The Museum of HP Calculators

HP Forum Archive 17

 HP35s 2-D frame analysis Message #1 Posted by John Wasilewski on 2 Nov 2007, 8:09 a.m. ****** This thread is not about which is the best calculator. Its about programming the HP35s with all its limitations. I don't doubt that an HP70, and HP50, an HP426-and-a-half or a Cray Bitz would be better but I don't have any of those and I'm not planning to buy one. I have an HP35s and I am interested in programs for THIS model. Please everyone, don't bang on about how much better it would be to use a different one! ****** STRUCTURAL FRAME ANALYSIS FOR AN HP35s -------------------------------------- I would very much to write such a program. But I can't. (Explained below). The HP35s seems to be limited to 26 direct and 100 indirect storage locations, which limits the maximum size of structure. I've just looked at this a little more closely and I estimate that the calculator could possible solve a structure with eg 4 lines of columns and 3 upper storeys, which is 16 nodes and 21 members. This would be a seriously useful tool for structural engineers. It would be possible only by three tricks. (1)Use a simple member numbering notation that eliminates node numbering. (2)Assuming infnite axial stiffness and analysing only shears and moments. (3)Storing only the equations halfbandwidth. This would eliminate lengthy input routines (making for a short program). It would also need a clever equation solver with a simple algorithm to retrieve stiffness matrix terms from packed halfbandwidth storage. The solver would also need to solve the equations in-situ, by which I mean that the original coefficients become gradually over-written by the solution, and to do this entirely in the half bandwidth of a banded symmetrical matrix. Such solvers do exist in eg Fortran or c but would need porting to HP35s machine code (not hard to do). All the above seems very tempting... but just when can I ever find the time to do it? Answer: I can't! Would anyone else be interested in having a go at it? Probably we need a structural or aeronautical engineer who enjoys numerical modelling to tackle it. I would be happy to help with suggestions - in particular with the member numbering convention referred to above, which facilitates direct assembly of stiffness equations. ---- John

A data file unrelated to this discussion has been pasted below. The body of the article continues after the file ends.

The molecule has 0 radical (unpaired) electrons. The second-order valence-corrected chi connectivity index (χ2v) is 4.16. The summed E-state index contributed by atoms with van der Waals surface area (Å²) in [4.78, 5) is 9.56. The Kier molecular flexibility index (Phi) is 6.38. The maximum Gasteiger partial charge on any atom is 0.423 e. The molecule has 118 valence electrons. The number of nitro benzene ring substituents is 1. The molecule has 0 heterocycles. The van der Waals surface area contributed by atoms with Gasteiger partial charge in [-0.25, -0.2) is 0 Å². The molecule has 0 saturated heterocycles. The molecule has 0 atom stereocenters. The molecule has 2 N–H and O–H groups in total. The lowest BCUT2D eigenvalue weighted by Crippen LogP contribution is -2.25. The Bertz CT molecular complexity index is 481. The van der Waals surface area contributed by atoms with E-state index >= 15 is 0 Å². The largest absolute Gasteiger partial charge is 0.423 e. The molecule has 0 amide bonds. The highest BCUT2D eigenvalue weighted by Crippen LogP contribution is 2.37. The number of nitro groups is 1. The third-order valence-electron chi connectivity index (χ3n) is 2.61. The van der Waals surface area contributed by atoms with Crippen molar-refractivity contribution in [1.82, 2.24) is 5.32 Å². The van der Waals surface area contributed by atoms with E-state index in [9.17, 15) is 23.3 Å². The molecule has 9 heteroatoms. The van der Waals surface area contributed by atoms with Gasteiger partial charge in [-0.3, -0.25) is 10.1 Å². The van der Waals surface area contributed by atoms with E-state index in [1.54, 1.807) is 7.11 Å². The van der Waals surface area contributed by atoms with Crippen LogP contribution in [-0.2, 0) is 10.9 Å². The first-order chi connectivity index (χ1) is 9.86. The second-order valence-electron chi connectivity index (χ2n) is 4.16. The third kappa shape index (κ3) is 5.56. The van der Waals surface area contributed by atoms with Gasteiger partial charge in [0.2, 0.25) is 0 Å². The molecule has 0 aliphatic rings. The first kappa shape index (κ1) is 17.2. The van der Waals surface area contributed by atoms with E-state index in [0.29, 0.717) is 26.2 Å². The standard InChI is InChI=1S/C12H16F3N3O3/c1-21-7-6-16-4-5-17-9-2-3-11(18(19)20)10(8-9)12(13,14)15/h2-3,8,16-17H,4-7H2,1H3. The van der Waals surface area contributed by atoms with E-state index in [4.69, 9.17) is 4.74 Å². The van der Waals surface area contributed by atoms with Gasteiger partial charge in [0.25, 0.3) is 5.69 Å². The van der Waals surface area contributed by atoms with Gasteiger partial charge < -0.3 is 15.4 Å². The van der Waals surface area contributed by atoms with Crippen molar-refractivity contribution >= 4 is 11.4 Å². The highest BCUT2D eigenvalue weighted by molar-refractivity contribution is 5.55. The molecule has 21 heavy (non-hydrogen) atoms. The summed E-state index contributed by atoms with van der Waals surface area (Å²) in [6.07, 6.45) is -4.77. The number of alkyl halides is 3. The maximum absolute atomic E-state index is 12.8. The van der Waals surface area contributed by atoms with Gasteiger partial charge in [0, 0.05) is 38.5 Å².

Re: HP35s 2-D frame analysis Message #2 Posted by Don Shepherd on 2 Nov 2007, 8:44 a.m.,in response to message #1 by John Wasilewski John, I think its 26 direct and 800 indirect.

 Re: HP35s 2-D frame analysis Message #3 Posted by John Wasilewski on 2 Nov 2007, 9:32 a.m.,in response to message #2 by Don Shepherd You're right. I've no idea where I got 100 from. Really must glance at the manual a little more often. This adds greatly to the need for a powerful program like frame analysis, which will really USE all that storage. Even if, after allowing space for the code for this program and a few others, we only have 400 indirect storage registers remaining, this would still be ample for anything one would ever need to do on a calculator. For example: Plane frame INPUT No of members : 54 No of nodes : 30 DoF : 36 Halfbandwidth : 6 OUTPUT (for each loadcase) 30 node rotation angles 30 nodal sway displacements 108 member-end bending moments 108 member-end shear forces 5 support reactions THe above problem would need 222 storage locations for the stiffness equations. --- John

 Re: HP35s 2-D frame analysis Message #4 Posted by Brad Davis on 2 Nov 2007, 9:41 p.m.,in response to message #1 by John Wasilewski Good luck! I've written 2D and 3D linear and nonlinear analysis programs in Mathcad before and THAT was a chore. I can't imagine writing or using a frame analysis program on a HP50g, much less a HP35s. I saw one of these programs for the 49/50 on a website a while back, FWIW.

 Re: HP35s 2-D frame analysis Message #5 Posted by John Wasilewski on 3 Nov 2007, 6:54 a.m.,in response to message #4 by Brad Davis It is do-able. I did it on a TI-59 years ago. The program could solve structures with up to around 10 members and 9 nodes. Not a lot, but really useful from time to time. -- John

 Re: HP35s 2-D frame analysis Message #6 Posted by Rodger Rosenbaum on 3 Nov 2007, 2:05 a.m.,in response to message #1 by John Wasilewski Do you do these types of calculations in your current employment? What do use to do the calculations, something running on a PC, perhaps? If you had the software to run on a 35S, would you actually use it for work, or is this just for the fun of it? I understand "for the fun of it", but I'm curious to know which it is for you.